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When protesters in Egypt overturned the country’s government, Twitter got some of the credit.

But Danny O’Brian of the nonprofit Committee to Project Journalists pointed out at the South by Southwest festival yesterday that social networking sites can be a curse to activists, too. “We see the social tools being used by activists or independent journalists becoming a lever to be used against them, to monitor them, to implicate them, or reveal their sources,” he said, suggesting that social networking sites be tuned to prevent that and protect political activists in oppressive regimes.

Examples of web services flipping from enabler to disabler include the way Yahoo’s Chinese webmail servers were used by the government to identify and then jail political activists. More recently, prominent Chinese blogger and free speech advocate Michael Anti lost a network of 1000 contacts he had built up on Facebook after someone (assumed to be politically motivated) reported him for a technical breach of the site’s terms of service.

He was reported for not using his real name, although he has lived for decades and attended Harvard University as Michael Anti. Social sites can’t make exceptions to the terms of service (ToS) they ask users to abide by, said Jillian York, of the Berkman Center for Internet & Society, but Facebook should consider adding nuance to its strict name requirements.

When a person is found to have breached Facebook’s ToS their account disappears along with their photos, contacts, and other content. That process can be triggered when one user complains about another, creating a tool that can be used to quash free speech, said York. Government agents and competing activist groups report their enemies to pitch their accounts into lock down and their owners into a lengthy, unwieldy claims process. One example was an Arabic group who used the tactic to close down atheist activists on Facebook.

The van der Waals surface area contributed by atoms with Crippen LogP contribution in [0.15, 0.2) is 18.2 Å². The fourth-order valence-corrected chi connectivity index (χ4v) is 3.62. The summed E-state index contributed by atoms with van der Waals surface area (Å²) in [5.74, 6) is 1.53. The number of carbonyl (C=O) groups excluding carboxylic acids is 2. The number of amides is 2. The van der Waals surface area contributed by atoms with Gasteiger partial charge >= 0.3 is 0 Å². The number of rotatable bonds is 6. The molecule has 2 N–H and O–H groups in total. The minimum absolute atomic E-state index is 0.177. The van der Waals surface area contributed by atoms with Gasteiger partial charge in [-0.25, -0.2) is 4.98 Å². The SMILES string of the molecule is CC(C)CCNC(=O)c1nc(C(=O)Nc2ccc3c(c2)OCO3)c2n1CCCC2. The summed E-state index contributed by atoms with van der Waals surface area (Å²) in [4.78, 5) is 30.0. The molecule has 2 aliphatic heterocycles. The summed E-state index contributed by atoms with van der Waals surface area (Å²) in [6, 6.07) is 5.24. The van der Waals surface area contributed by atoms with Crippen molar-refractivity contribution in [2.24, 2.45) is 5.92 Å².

“[Facebook’s policy] skews against people who are famous and have enemies,” said York, “I believe you should get a choice of what name you use.”

Photo-sharing site Flickr, which has no qualms about users taking any name they please, doesn’t have such problems, said Ebele Okobi-Harris, director of Yahoo’s business and human rights program. “Unlike Facebook’s real-name policy our policies can’t actually put users at risk,” she said, while the company runs every pending product release past her team to screen out potential risks to human rights.

Flickr is under fire from human rights advocates nonetheless this week, for taking down photos uploaded by Egyptian photographer and activist Hossam el-Hamalawy showing alleged members of Egypt’s secret police. Flickr took them down after other users reported them for copyright infringement. El-Hamalawy had uploaded a photo taken by someone else, breaching the sites ToS.

Flickr, Facebook and other social sites may not want to politicize themselves by making exceptions or design tweaks to make room for activists. But they can’t ignore the problem and hope it goes away.

“I can’t truly recommend that anyone use these services for activism in oppressive places,” said O’Brian, “but on the other hand, how can you not use Facebook?” As social tools become more powerful and widely used, incidents like Anti’s will likely become more common; activists have nowhere else to go online that offers the same features. Some firms, such as Twitter, have actively tweaked their services to help ongoing protest movements like that in the Middle East. Perhaps in the end the commercial imperative to avoid bad publicity will make others take a similar course for business, not political reasons.

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Tagged: Web, Facebook, Twitter, social networks, social media, copyright, Flickr

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